Harmful Worms For People and Pets

Here at Uncle Jim’s Worm Farm, we love worms and value them for all they do for organic gardening, house plants and our ecosystem. Our famous Red Wigglers are amazing composters that will turn any ordinary garden into a beautiful lush that produces much bigger and healthier looking foods. However, not all worms are beneficial for us. Some of the worms we encounter can be harmful if touched or ingested. It’s important to know the differences between good and bad worms to keep you and your pets out of trouble. Good Worms Most worms you’ll encounter won’t pose any threat to you or your pets. These include earthworms, redworms, nightcrawlers and more. We recommend buying a worm identification guide so that when you do come across an unusual looking specimen (aren’t all worms unusual looking?) that causes you to have concern, you can refer to your guide and find out if it’s something you need to be worried about or not. Good worms clean up soil by consuming organic matter. Furthermore, they make soil fertile. They create pathways in soil that helps oxygen and water reach plant roots! Good worms are vital to our ecosystem! Harmful Worms Just like there are a lot of good worms out there, there are a lot of harmful worms too. Nematodes are one of the most numerous animals on the planet. They are tiny creatures that typically grow to about 1 millimeter long, and for that reason, they are hard to spot with the naked eye. …

Read More

Five Ways to Sell Your Family on Vermicomposting

Maybe you are one of the lucky ones and you live with others who share your passion for vermicomposting worms. If so, congratulations and lucky you! But for the rest of us, here are a few approaches to consider when trying to win over your favorite “worm-resisters.” The Garden Angle Gardeners are perhaps the easiest worm-resisters to convert. That’s because they already know that worms are great soil-builders, and they have a vested interest in worm by-products. Worm castings are some of the best fertilizer around, and a small 4.5-pound bag can easily cost more than $10. With your own vermicompost system, you get that fertilizer for free! The Eco Angle Any kind of composting lets you remove compost from the waste stream, and that is a good thing. The EPA estimates that Americans generate roughly 4.38 pounds of household waste each day. Some gets composted, some gets recycled and some gets burned (for energy), but even so, we throw out about half our solid waste products each and every day, and our landfills are getting more full all the time. Vermicomposting lets you reduce the amount of waste you send to the landfill. If your worm-resister is committed to the environment, this may be a good way to convince them that vermicomposting is worth a try. The Convenience Angle If you compost outside, you may find it more difficult in the winter. If so, you might want to point out to worm-resisters that, unlike a regular garden compost pile, …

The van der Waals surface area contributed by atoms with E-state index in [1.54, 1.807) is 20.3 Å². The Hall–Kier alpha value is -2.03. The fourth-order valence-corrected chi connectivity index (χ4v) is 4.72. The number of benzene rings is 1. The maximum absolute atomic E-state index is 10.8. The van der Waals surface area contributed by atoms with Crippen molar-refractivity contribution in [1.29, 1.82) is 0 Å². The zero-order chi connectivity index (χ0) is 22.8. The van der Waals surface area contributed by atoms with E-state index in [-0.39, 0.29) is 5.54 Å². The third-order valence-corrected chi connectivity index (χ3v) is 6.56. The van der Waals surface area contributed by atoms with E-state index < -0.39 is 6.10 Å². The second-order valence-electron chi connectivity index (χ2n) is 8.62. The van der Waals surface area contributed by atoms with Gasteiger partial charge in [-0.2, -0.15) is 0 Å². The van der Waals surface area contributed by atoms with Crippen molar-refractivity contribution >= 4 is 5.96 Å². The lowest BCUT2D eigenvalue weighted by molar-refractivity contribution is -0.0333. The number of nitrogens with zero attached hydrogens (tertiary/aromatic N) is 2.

Read More

Helping Your Worms Navigate the Holiday Eating Frenzy

For most of us, the holidays mean good food and lots of it. Along with all the food preparation comes increased amounts of food waste. If you usually feed your vegetable scraps to your worms, you might be wondering if you can give them all the extra scraps you’ll be generating. Well, the short answer is, probably not, at least not all at once. Although we humans can tolerate occasional overeating, it’s best not to overfeed your composting worms. If you have a lot of extra scraps, give your worms the usual amount, or close to it, and find another way to dispose of the extra. If you do overfeed your worms, there are a few problems you may accidentally create. (But don’t worry, we’ve got a few solutions for you as well!) Problems Created by Over-Feeding Worms Excess moisture. All those vegetable scraps contain a lot of hidden liquid. Your worm bin should always have a consistency close to that of a wrung-out sponge. But as the structure of the food scraps collapses and the moisture seeps out, your worm bin can take on a more slimy consistency. Anaerobic decomposition. A slimy appearance indicates that your worm bin may be developing a second, more bothersome problem: anaerobic decomposition. Anaerobic decomposition (rotting without oxygen) is definitely something to be avoided. Reason number one to avoid it is that your worms need oxygen. If your worm bin becomes anaerobic, your worms will be uncomfortable. They may try to leave their bin …

Read More